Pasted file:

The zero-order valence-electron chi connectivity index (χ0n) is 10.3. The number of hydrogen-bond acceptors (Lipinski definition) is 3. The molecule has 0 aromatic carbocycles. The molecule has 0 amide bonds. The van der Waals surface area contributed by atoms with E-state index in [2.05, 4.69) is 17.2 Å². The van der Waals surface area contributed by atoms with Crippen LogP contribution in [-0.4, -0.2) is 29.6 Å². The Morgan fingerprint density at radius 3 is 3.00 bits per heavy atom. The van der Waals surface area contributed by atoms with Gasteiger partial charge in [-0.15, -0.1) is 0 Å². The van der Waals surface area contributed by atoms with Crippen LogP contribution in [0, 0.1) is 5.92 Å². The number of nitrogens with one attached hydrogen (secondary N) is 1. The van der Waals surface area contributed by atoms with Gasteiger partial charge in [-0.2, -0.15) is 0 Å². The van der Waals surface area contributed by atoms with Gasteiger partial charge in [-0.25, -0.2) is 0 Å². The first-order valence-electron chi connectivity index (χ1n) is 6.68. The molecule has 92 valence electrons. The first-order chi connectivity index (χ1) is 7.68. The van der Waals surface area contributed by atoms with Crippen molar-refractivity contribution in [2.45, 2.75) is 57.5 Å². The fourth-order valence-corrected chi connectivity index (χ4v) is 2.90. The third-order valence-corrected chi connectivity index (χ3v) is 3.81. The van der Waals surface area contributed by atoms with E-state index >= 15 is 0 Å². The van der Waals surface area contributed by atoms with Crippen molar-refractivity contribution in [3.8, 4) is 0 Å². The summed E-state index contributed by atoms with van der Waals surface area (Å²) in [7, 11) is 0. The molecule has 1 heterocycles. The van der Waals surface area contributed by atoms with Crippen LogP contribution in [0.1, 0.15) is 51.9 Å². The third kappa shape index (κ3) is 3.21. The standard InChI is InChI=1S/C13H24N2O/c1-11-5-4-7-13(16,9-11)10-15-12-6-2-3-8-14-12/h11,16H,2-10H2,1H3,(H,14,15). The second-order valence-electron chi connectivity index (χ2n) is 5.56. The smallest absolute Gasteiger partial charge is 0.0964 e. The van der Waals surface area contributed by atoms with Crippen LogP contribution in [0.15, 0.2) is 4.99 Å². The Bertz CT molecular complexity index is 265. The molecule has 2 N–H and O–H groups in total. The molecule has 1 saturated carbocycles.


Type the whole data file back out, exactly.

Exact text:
The zero-order valence-electron chi connectivity index (χ0n) is 10.3. The number of hydrogen-bond acceptors (Lipinski definition) is 3. The molecule has 0 aromatic carbocycles. The molecule has 0 amide bonds. The van der Waals surface area contributed by atoms with E-state index in [2.05, 4.69) is 17.2 Å². The van der Waals surface area contributed by atoms with Crippen LogP contribution in [-0.4, -0.2) is 29.6 Å². The Morgan fingerprint density at radius 3 is 3.00 bits per heavy atom. The van der Waals surface area contributed by atoms with Gasteiger partial charge in [-0.15, -0.1) is 0 Å². The van der Waals surface area contributed by atoms with Crippen LogP contribution in [0, 0.1) is 5.92 Å². The number of nitrogens with one attached hydrogen (secondary N) is 1. The van der Waals surface area contributed by atoms with Gasteiger partial charge in [-0.2, -0.15) is 0 Å². The van der Waals surface area contributed by atoms with Gasteiger partial charge in [-0.25, -0.2) is 0 Å². The first-order valence-electron chi connectivity index (χ1n) is 6.68. The molecule has 92 valence electrons. The first-order chi connectivity index (χ1) is 7.68. The van der Waals surface area contributed by atoms with Crippen molar-refractivity contribution in [2.45, 2.75) is 57.5 Å². The fourth-order valence-corrected chi connectivity index (χ4v) is 2.90. The third-order valence-corrected chi connectivity index (χ3v) is 3.81. The van der Waals surface area contributed by atoms with E-state index >= 15 is 0 Å². The van der Waals surface area contributed by atoms with Crippen molar-refractivity contribution in [3.8, 4) is 0 Å². The summed E-state index contributed by atoms with van der Waals surface area (Å²) in [7, 11) is 0. The molecule has 1 heterocycles. The van der Waals surface area contributed by atoms with Crippen LogP contribution in [0.1, 0.15) is 51.9 Å². The third kappa shape index (κ3) is 3.21. The standard InChI is InChI=1S/C13H24N2O/c1-11-5-4-7-13(16,9-11)10-15-12-6-2-3-8-14-12/h11,16H,2-10H2,1H3,(H,14,15). The second-order valence-electron chi connectivity index (χ2n) is 5.56. The smallest absolute Gasteiger partial charge is 0.0964 e. The van der Waals surface area contributed by atoms with Crippen LogP contribution in [0.15, 0.2) is 4.99 Å². The Bertz CT molecular complexity index is 265. The molecule has 2 N–H and O–H groups in total. The molecule has 1 saturated carbocycles.